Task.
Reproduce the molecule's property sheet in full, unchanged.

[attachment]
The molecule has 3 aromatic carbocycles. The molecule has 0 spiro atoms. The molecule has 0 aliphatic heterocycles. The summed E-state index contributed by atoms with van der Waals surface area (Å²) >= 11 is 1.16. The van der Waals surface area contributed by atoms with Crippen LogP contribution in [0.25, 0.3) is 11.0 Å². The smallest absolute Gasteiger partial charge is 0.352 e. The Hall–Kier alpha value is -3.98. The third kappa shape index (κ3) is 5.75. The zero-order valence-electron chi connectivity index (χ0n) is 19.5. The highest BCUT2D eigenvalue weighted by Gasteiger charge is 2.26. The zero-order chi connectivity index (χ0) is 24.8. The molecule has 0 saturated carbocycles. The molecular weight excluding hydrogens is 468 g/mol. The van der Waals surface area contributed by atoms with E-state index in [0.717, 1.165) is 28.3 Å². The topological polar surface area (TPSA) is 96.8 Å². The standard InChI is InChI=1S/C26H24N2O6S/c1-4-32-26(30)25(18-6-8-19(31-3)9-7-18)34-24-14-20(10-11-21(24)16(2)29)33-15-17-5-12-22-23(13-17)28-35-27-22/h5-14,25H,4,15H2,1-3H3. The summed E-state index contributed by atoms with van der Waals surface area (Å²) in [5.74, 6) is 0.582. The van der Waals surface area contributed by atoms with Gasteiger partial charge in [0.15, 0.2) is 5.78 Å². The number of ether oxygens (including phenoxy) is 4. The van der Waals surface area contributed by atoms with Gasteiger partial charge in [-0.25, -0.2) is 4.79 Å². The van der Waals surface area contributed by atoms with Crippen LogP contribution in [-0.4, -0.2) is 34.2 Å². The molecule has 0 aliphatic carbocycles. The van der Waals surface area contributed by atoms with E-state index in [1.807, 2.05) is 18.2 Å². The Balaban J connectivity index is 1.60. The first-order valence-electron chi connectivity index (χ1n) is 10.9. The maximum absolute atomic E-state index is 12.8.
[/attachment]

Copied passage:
The molecule has 3 aromatic carbocycles. The molecule has 0 spiro atoms. The molecule has 0 aliphatic heterocycles. The summed E-state index contributed by atoms with van der Waals surface area (Å²) >= 11 is 1.16. The van der Waals surface area contributed by atoms with Crippen LogP contribution in [0.25, 0.3) is 11.0 Å². The smallest absolute Gasteiger partial charge is 0.352 e. The Hall–Kier alpha value is -3.98. The third kappa shape index (κ3) is 5.75. The zero-order valence-electron chi connectivity index (χ0n) is 19.5. The highest BCUT2D eigenvalue weighted by Gasteiger charge is 2.26. The zero-order chi connectivity index (χ0) is 24.8. The molecule has 0 saturated carbocycles. The molecular weight excluding hydrogens is 468 g/mol. The van der Waals surface area contributed by atoms with E-state index in [0.717, 1.165) is 28.3 Å². The topological polar surface area (TPSA) is 96.8 Å². The standard InChI is InChI=1S/C26H24N2O6S/c1-4-32-26(30)25(18-6-8-19(31-3)9-7-18)34-24-14-20(10-11-21(24)16(2)29)33-15-17-5-12-22-23(13-17)28-35-27-22/h5-14,25H,4,15H2,1-3H3. The summed E-state index contributed by atoms with van der Waals surface area (Å²) in [5.74, 6) is 0.582. The van der Waals surface area contributed by atoms with Gasteiger partial charge in [0.15, 0.2) is 5.78 Å². The number of ether oxygens (including phenoxy) is 4. The van der Waals surface area contributed by atoms with Gasteiger partial charge in [-0.25, -0.2) is 4.79 Å². The van der Waals surface area contributed by atoms with Crippen LogP contribution in [-0.4, -0.2) is 34.2 Å². The molecule has 0 aliphatic carbocycles. The van der Waals surface area contributed by atoms with E-state index in [1.807, 2.05) is 18.2 Å². The Balaban J connectivity index is 1.60. The first-order valence-electron chi connectivity index (χ1n) is 10.9. The maximum absolute atomic E-state index is 12.8.